"The flag should never be carried flat or horizontally, but always aloft and free."

Although I'm still skeptical, because it looks like the same pedantic reading may be the entire justification for this position, and it's pretty hard to imagine the military not only sanctioning but officially participating in frequent ceremonial displays that violate the flag code--once or a few times before the error is recognized? ... sure. Repeatedly and frequently over many years? ... I doubt it. But I'd have to say the available info certainly favors Robcat's take, and legalese certainly can't always be accused of making sense.
 
Also ... don't let The Donald find out about this (we already know he hasn't the first clue about it--or didn't when he managed to grab the office)!
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10. Modification of rules and customs by President
 
Any rule or custom pertaining to the display of the flag of the United States of America, set forth herein, may be altered, modified, or repealed, or additional rules with respect thereto may be prescribed, by the Commander in Chief of the Armed Forces of the United States, whenever he deems it to be appropriate or desirable; and any such alteration or additional rule shall be set forth in a proclamation.
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« Reply #272 on: Oct 26, 2017, 02:01PM »

These guys are definitely carrying... exactly the thing the flag code says your not supposed to do:

"A group of Veterans and their family members carry a giant flag down the Main Street of Ferndale, California during the 2015 annual Memorial Day Parade. The parade has happened annually since the late 1880s."




"The city of Marietta's Fourth in the Park celebration begins Tuesday, July 4, 2017 at 10 a.m.... Entries include marching units from the city of Marietta, civic organizations, beauty queens, scouts and local businesses.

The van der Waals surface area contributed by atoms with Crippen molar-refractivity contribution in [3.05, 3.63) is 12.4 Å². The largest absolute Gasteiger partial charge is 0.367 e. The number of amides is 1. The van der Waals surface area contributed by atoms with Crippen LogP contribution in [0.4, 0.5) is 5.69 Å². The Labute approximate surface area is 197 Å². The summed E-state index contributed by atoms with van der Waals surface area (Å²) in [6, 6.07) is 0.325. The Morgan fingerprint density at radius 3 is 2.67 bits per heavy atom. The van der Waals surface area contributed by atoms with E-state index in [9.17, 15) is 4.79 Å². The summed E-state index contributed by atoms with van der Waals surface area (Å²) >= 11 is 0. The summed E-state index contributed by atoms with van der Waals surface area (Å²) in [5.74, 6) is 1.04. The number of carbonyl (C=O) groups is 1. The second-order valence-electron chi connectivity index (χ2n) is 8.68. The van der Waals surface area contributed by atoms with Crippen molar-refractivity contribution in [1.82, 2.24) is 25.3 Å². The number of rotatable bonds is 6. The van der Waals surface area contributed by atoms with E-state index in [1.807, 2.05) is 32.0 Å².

"Members of the Camp Pendleton Young Marines round the corner in onto Forest Avenue carrying old glory during the 43rd Annual Laguna Beach Patriot's Day Parade in 2009."




"Crew of USS Cole carrying huge American flag in 4th of July parade Benjamin Franklin Parkway"
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Robert Holmén

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« Reply #273 on: Oct 26, 2017, 03:20PM »

BvB, I think the point that Rob is making is that this mania for 'flag-correctness' is entirely message-based and situational. I think he's right on this one.

If something is perceived as being patriotic (or mostly white), the insistence on the flag code goes out the window. The guy sitting on the flag didn't draw objections because he's white and self-identifies as patriotic. If a similar guy had taken a knee during the anthem to memorialize Pat Tillman (before the current protests) you wouldn't have heard a peep.

I've seen American flag mudflaps on a truck! Do you think the people who object to the kneel-takers would bother to call that guy's boss and object to a disgusting display of the flag? Of course not, because he's perceived to be on their side. That's why they don't care about the guy sitting on the flag. If it were a black guy with a BLM shirt, the flag code would suddenly be important again.

I owned a restaurant that served ribs on the menu, so we put out wet wipes. One day I came in and the new wet wipes had an American flag on the wrapper. I sent them back when I saw them, but no one who got them in the meantime complained about the degrading of our flag in that manner. Not one person.

The objection to the anthem-kneelers is purely regarding the message. As is amply demonstrated by all these examples, no one gives a **** about the flag code except as an excuse to oppose black protest.

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« Reply #274 on: Oct 26, 2017, 05:55PM »

These guys are definitely carrying... exactly the thing the flag code says your not supposed to do ...

Yup ... I'd agree those are inarguably cases of people carrying flags flat and/or horizontally, but I wouldn't be so sure in legal terms.